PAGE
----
7 dietitian-approved approaches to help your kids try veggies (and like them too!)
Meals shouldn't be battles, but for many parents getting children to eat their vegetables is anything but easy. Frustrated moms and dads have tried just about everything: bribing, begging, sneaking vegetables in other foods and many other creative efforts.
Children should eat anywhere from 1-3 cups of vegetables every day, depending on their age (see serving sizes by age). Get your kids excited about veggies with a few simple strategies.
1. Be consistent
Offer vegetables with every lunch and dinner. Include fruits and vegetables as snacks, as well. Vegetables can have a starring role in a meal or just be a supporting player as a side dish.
Keep the end-goal in mind: you want your child to have a healthy interest in a variety of foods and you want to enjoy meals together. Fighting about broccoli or forcing your child to eat one bite is not pleasant for anyone, nor is that one bite going to have much of a health benefit anyway.
2. Let kids participate in choosing veggies
Involving kids in meal-time decisions can help give them a sense of control. Meal plan, go shopping together and empower children to pick out new vegetables to try.
3. Serve vegetables kids like
Different kids like different vegetables. Some may prefer sweet veggies like carrots, corn or bell peppers. Others may lean toward the crunchy textures of salad, cucumbers or celery.
4. Make veggies fun
Dips and fun shapes are another great way to encourage your kids to try their vegetables. Offer a taste test with a variety of vegetables paired with different dips. Serve seasoned Greek yogurt, hummus or salad dressing to encourage your child to try new vegetables.
A creative presentation can also encourage kids to eat vegetables. Serve "ants on a log" (celery, peanut butter and raisins) or offer a fresh veggie tray with all of the colors of the rainbow - challenge your kids to help you think of a vegetable for each color. Use cookie cutters to make fun shapes for cucumber or zucchini slices. Create food art by using vegetables to create different animals or nature shapes - an adorable olive and carrot penguin could nap under a broccoli tree.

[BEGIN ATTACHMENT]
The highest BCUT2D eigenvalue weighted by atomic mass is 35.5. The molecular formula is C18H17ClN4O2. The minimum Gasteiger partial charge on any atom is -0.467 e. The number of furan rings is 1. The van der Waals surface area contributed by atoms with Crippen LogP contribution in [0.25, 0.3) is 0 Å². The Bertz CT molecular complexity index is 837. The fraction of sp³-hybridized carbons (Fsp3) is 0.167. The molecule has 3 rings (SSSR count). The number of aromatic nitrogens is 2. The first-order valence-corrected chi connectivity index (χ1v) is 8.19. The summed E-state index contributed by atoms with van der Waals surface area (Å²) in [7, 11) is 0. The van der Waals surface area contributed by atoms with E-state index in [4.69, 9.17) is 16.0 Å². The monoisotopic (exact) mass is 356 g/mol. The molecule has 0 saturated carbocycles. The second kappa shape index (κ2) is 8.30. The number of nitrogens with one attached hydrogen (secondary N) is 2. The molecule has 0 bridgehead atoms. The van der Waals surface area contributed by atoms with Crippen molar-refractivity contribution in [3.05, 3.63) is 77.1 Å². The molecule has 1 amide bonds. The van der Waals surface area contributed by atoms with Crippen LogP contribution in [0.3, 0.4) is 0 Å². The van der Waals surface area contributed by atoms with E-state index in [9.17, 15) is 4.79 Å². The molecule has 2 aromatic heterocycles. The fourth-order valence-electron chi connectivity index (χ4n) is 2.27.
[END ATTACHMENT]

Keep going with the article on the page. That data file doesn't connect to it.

5. Try kid-friendly veggie recipes
Encourage your kids to eat more vegetables with a few kid-approved recipes. It doesn't have to be a complicated meal or snack to get kids to try something healthy.
6. Inspire a healthy identiy
We all know children do hear everything we say. If your child frequently hears you refer to them as "picky" or often hears you say, "they never eat vegetables," they will associate that as part of their identity. Instead, brag on your child's healthy habits, let them hear you mention that they are an adventurous eater and loves to try new things. Thank your child for helping you plan the menu and think of new ideas for everyone to try. Once your children consider the suggestion of trying new foods, they will be more likely to act on them.
7. Be a veggie role model
One of the best ways to encourage children to eat vegetables is to model healthy eating habits.
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